The self-assembly of amyloid proteins is a fascinating phenomenon that results in linear, nearly one-dimensional nano-sized fibers (AKA nano-fibrils) with striking biological and physical characteristics. The process of fibrillar protein self-assembly is, on the one hand, linked to the development of more than 60 disorders, among them Alzheimer’s and Parkinson’s diseases and Type II diabetes. On the other hand, nature is filled with fibrillar materials with exceptional properties in terms of mechanics, piezoelectricity, and sensitivity to changes in the chemical environment and more.
My research group is interested in understanding the driving forces that bring protein molecules together to form nanoscale structures and how changes to these processes affect the material characteristics of the resulting constructs. Intrigued by the ability to tune the mechanical properties of silk fibers by changing, for example, the level of water content, applied shear and chemical environment, we decided to “zoom in” on the molecular changes that occur in local protein-protein interactions that affect silk self-assembly, in general, and its material characteristics, in particular.
To this end, we generated peptide models that mimic the repetitive sequence of the silk hydrophobic motif, GAGAGS. Of note, such rich-in-G-and-A amino acid sequences are found in proteins whose fibrillation is associated with the development of neurodegenerative disorders, including Huntington’s, Parkinson’s, mad cow diseases and many more. Thus, understanding the driving forces behind the fibrillation of proteins containing such sequences is valuable not only for the development of new artificial protein-based materials but also for obtaining new insight into the molecular mechanisms of disease development.
We introduced steric constrains into the peptide assembly by replacing amino acid G with the aromatic amino acid F, Y or W. These three aromatic amino acids differ in their hydrophobicity and ability to form hydrogen (H) bonds. For example, while F is purely hydrophobic, Y can serve as a strong H donor.
We observed that low F and Y content (up to 2%) does not severely affect the peptide’s self-assembly process. The IR analysis confirmed the presence of amyloidogenic ß-sheet conformations, and the electron diffraction analysis exhibited inter-sheet and inter-strain distance values characteristic of classical amyloids. Interestingly, the presence of W (2%) suppressed the peptide self-assembly process.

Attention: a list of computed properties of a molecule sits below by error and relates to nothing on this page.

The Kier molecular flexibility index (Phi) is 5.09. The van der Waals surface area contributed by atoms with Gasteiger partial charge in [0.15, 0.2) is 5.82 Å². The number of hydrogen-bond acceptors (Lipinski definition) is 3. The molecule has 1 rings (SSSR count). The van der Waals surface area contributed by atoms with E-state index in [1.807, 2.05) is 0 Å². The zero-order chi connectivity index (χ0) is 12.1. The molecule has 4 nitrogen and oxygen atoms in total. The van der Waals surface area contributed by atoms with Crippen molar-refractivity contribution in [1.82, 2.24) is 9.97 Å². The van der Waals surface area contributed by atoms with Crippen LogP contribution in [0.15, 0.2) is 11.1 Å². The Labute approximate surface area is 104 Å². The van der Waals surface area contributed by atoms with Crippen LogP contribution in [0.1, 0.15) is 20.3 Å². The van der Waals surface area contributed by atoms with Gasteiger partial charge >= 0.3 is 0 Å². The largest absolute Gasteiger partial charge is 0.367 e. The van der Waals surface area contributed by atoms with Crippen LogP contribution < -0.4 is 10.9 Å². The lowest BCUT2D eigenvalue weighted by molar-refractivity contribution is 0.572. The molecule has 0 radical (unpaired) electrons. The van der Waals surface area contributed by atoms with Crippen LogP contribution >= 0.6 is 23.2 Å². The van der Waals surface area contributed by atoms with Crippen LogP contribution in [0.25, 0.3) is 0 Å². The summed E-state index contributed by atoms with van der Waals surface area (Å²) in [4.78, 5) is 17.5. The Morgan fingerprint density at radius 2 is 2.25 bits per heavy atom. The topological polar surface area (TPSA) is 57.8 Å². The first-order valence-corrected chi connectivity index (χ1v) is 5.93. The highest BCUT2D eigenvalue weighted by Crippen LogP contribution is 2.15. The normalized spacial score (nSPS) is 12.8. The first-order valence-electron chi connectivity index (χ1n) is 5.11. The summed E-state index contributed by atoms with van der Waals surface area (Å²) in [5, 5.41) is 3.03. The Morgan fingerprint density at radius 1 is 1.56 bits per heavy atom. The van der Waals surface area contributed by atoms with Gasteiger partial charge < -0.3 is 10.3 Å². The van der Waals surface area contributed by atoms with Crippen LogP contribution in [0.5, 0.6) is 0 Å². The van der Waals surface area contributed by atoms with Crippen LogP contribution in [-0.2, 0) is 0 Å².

When we increased the fraction of hydrophobic amino acids (up to 30%) in the peptide sequence, we observed pronounced differences in the nanomechanics of the peptide assemblies. However, the structural analysis (IR, electron diffraction) did not show dramatic changes in peptide conformation and structure.
Frustrated, we decided to look into the process of peptide fibrillation and, in particular, into the H-bonded network. Strikingly, our analysis of the chemical kinetics of peptide self-assembly revealed notable differences in the nucleation time of the various peptide constructs. The longest time was observed for W-containing peptides, which we explained by a solvation effect that contributed to the metastability of the W-containing peptide complex.
Next, we performed an X-ray photoelectron spectroscopy (XPS) analysis. This is quite an unconventional approach for H-bonded network analysis, since the only element that is invisible for XPS is hydrogen. However, we tracked the changes in the binding energies of the N and O atoms involved in H-bonded network formation. This led us to uncover pronounced differences in the H-bonded network of the peptide assemblies containing a high fraction of either F, Y or W. These differences were in line with the variations in the nanomechanics. For example, the softer materials contained a lower fraction of H-bonds, while stiffer materials demonstrated increased H-bond content.
Thus, balancing parameters such as solvation, H-bonding and the kinetics of protein fibrillation can be used as a new approach for material design via controlling the fibrillar self-assembly process.